First of all, Kevin, we are essentially in agreement on a number of these issues.You are correct about the Doron Behar paper.The other biggies: "The Y Chromosome Pool of Jews as Part of Genetic Landscape of the Middle East," by Nebel; "Founding Mothers of Jewish Communities: Geographically Separate Jewish Groups were Independently Founded by Very Few Female Ancestors," by Mark Thomas.The most instructive paper on haplogroups J and E to have been recently published: "Origin, Diffusion, and Differentiation of Y-Chromosome Haplogroups E and J: Inferences on the Neolithization of Europe and Later Migratory Events in the Mediterranean Area," by Ornella Semino. Finally, a wonderful paper on haplogroups in Anatolia:" Excavating Y-chromosome Haplotypes Strata in Anatolia," by Cengiz Cinnioglu.
I also suggest regading the paper "The Jews of Ciechanowiec," by Eliezar Leoni, available at JewishGen, regarding Khazarian place names in Poland.
There is little to nothing available on Haplogroup Q, except in relation to Native Americans research, who are overwhelming haplogroups Q3, a derivative of haplogroup Q.This haplogroup appears to be restricted to Ashkenazi (rather than Sephardic) Jews, so as far as I know, this group didn't originate in ancient Israel.
I don't know what the scholars or rabbis are saying about the DNA evidence, but this kind of stuff doesn't mix well with spiritual principles, so I'd be very wary if they are mixing them.The Jews today are the spiritual inheritors of the ancient Israelities and that should be their focus, not a genetic connection to the ancient Israelites (which is there, as we've all noted, but so is a lot of other ancestry).
As for the archaeological data, I was refering to your paper, "Are Russian Jews Descended from the Khazars? A Reassessment Based Upon the Latest Historical, Archaeological, Linguistic, and Genetic Evidence."Examining your information on Hungary, here is just one quote: "Even as late as 1309 a Council of the Hungarian clergy at Pressburg forbade Catholics to intermarry with those people described as Khazars, and their decision received paper confirmation in 1346." Citing to Douglas Dunlops book, "The Khazars," in "The Dark Ages," ed. Roth & Levine (Rutgers University Press, 1966).By the way, a fellow researcher friend of mine who is examining haplogroups R1a and Q among Scandinavians believes Hungarians are approximately 3% haplogroup Q.It is also my belief that there are small percentages of haplogroup Q among Lithuanians, Polish and Russian peoples.However, it is Ashkenazi Jews who carry this haplogroup in it's greatest percentages in Europe.It is Behar who refers to it as "minor founding lineage" among the Ashkenazi.Frankly, it is obvious that R1a is also a "minor founding lineage," so I don't know why he doesn't refer to it as one as well.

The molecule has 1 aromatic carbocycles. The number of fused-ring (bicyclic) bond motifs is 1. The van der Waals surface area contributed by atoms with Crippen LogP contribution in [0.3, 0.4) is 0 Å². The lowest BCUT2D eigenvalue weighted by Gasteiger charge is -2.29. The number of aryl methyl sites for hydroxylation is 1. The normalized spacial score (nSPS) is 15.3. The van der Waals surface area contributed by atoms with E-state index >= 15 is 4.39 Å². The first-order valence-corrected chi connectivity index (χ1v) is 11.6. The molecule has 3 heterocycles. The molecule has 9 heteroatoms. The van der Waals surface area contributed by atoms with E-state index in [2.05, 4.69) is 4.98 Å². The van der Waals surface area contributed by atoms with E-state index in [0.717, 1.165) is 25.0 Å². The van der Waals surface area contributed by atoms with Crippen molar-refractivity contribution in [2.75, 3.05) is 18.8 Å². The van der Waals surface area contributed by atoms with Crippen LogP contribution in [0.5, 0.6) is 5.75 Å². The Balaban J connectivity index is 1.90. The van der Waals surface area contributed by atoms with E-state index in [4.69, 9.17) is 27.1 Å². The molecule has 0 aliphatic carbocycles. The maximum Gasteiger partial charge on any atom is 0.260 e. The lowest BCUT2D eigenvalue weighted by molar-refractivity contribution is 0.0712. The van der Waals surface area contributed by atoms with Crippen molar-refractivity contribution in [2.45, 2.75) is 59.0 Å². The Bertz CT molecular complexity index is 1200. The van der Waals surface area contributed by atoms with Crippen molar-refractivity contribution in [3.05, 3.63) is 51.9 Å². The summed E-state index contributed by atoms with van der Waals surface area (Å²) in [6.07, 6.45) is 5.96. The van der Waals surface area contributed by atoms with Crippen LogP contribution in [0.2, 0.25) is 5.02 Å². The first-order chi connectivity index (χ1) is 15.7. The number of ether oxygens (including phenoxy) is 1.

There is disagreement among the researchers regarding how much of the Y-chromosome results (30%? 20%? 10%?) derive from a "non-Judean" source.I've looked at the data extensively, as well as contacted a number of Ashkenazim who have posted their results at YSearch, and I can tell you that 10% is an extreme underestimation of the numbers here.Behar doesn't even attempt to determine how much of haplogroup R1b and I the Ashkenazi have - I've spoken to many Jews who fall in these haplogroups.You've got to add up haplogroups Q, R1a1, R1b, I and possible G in the Ashkenazi to come up with the remaining percentages.
As for the MtDNA, the overwhelming vast majority of it appears to be European in origin, with the exception of MtDNA haplogroup N1b and possibly some of the H results that match the CRS.I don't know the percentages on this, but will try to find them for you.I also appears from the MtDNA evidence that at approximately 1/3 of the Askenazi population is related through their female lineages, due to the extremely small founder effect they have discovered.